Flies and bugs buzzed around their food and mouths. There was no way to tell what kind of meat they were eating. The Vietnamese near our base camp ate anything that crawled, walked or flew like dogs, cats, snakes, rats, or monkeys. Hygiene was nonexistent. Human waste was added to the paddies and fields to help fertilize the crops. Even if there were no poison or ground glass added to the food, there was always the risk of coming down with dysentery or some other god-awful disease.

I didn’t sit. I stood in a corner with my back to the wall and held my weapon with both hands. I kept my eyes on the entrance and on every Vietnamese in the place. The safety to my M14 was off and my finger was on the trigger.

Chu Lai was not Saigon. The roads were dirt. The villages were small and the floors inside were also dirt. Those five fellow Marines that wanted to eat something “fresh” may have lacked common sense taking such a risk, but no one died or got sick that day. I watched them finish eating and drink the cool, locally brewed beer from glass bottles. I didn’t have to shoot anyone—not that day. I had no regrets.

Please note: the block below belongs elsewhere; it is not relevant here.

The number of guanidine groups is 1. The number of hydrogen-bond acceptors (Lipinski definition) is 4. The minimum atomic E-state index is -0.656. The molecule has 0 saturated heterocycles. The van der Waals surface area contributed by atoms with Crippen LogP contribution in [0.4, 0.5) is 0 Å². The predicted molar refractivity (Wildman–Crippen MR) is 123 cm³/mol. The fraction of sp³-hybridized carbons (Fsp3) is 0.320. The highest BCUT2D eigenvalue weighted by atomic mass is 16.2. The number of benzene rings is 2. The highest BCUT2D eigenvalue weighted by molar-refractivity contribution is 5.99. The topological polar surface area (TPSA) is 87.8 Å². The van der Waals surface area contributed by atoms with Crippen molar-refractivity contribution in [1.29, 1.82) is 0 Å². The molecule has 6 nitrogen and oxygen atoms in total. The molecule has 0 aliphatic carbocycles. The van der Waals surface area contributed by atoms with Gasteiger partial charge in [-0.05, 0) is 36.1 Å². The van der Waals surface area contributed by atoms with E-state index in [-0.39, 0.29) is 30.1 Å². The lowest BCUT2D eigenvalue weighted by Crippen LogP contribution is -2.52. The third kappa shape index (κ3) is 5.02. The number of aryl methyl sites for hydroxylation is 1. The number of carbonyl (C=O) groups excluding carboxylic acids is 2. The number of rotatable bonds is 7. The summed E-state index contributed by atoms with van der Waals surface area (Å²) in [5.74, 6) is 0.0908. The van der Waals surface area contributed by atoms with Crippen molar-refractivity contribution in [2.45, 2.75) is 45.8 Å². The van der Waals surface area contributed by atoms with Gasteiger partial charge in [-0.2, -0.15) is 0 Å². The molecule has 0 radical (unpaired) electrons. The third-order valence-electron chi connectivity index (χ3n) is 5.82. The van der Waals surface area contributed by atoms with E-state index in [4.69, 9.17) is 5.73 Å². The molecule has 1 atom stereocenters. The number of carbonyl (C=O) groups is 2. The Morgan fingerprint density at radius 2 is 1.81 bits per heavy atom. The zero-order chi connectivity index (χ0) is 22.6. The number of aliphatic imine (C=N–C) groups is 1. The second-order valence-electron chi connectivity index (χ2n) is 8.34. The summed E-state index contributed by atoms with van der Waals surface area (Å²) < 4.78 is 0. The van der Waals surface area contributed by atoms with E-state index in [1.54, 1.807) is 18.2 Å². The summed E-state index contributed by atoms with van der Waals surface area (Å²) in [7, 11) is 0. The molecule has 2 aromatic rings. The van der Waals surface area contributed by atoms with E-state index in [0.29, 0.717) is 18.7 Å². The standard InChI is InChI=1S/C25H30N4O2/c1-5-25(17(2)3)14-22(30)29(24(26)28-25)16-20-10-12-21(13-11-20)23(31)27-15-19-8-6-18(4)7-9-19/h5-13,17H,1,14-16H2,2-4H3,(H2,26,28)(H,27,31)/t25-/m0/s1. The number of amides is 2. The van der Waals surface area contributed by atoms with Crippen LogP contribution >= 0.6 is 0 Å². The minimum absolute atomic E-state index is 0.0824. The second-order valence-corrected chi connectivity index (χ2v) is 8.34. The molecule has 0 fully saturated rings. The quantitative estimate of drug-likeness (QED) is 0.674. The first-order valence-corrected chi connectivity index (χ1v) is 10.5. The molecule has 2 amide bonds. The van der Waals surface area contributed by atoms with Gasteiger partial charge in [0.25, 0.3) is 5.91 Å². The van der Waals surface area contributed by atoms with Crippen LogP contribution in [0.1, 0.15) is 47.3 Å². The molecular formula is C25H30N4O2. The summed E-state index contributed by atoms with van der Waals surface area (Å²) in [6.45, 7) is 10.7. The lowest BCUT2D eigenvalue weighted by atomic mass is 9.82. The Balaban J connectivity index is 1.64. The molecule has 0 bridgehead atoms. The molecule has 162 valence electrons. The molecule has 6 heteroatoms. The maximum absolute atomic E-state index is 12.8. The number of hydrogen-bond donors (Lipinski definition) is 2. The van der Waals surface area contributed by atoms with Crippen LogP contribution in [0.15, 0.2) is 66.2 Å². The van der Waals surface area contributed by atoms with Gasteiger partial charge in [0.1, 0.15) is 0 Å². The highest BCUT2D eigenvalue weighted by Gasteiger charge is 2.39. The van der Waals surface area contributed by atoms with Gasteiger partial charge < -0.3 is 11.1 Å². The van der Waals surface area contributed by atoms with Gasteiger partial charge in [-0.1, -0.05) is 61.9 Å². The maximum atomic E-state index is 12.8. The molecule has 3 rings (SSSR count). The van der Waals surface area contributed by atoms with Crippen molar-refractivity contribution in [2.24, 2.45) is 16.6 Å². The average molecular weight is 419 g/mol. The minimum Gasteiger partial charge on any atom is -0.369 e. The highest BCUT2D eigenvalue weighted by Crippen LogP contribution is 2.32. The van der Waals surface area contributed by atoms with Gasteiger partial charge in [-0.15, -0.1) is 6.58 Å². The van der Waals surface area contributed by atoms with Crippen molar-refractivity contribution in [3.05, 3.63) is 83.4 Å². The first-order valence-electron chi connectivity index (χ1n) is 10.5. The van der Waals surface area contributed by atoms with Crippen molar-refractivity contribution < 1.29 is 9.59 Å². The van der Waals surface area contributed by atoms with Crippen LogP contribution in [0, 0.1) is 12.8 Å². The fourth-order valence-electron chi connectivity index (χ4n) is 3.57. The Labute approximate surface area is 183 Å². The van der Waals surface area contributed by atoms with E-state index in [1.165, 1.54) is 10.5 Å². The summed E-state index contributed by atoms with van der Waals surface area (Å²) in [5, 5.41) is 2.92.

_______________________

Lloyd Lofthouse, a former U.S. Marine and Vietnam Veteran, is the award winning author of The Concubine Saga.

His latest novel is Running with the Enemy. Blamed for a crime he did not commit while serving in Vietnam, his country considers him a traitor. Ethan Card is a loyal U.S. Marine desperate to prove his innocence or he will never go home again.

And the woman he loves and wants to save was trained to hate and kill Americans.

To follow this Blog via E-mail see upper right-hand column and click on “Sign me up!”

Heavy Drinking and Flashbacks Sink a Marriage

In December 1966, I returned from Vietnam.  For fifteen years, I didn’t think about the war or talk about it to anyone, at least not on a conscious level.

Instead, I drank—a lot. Beer, wine, mixed drinks. It didn’t matter. I grew up with an alcoholic father and older brother. My fraternal grandfather was an alcoholic and so was my father’s older brother James. Alcohol almost ended the marriage between my mother and father. After an ultimatum from my mother, dad quit drinking to save the marriage. By then I was twelve. He was a great guy sober.

Due to that childhood environment, I swore I would never drink.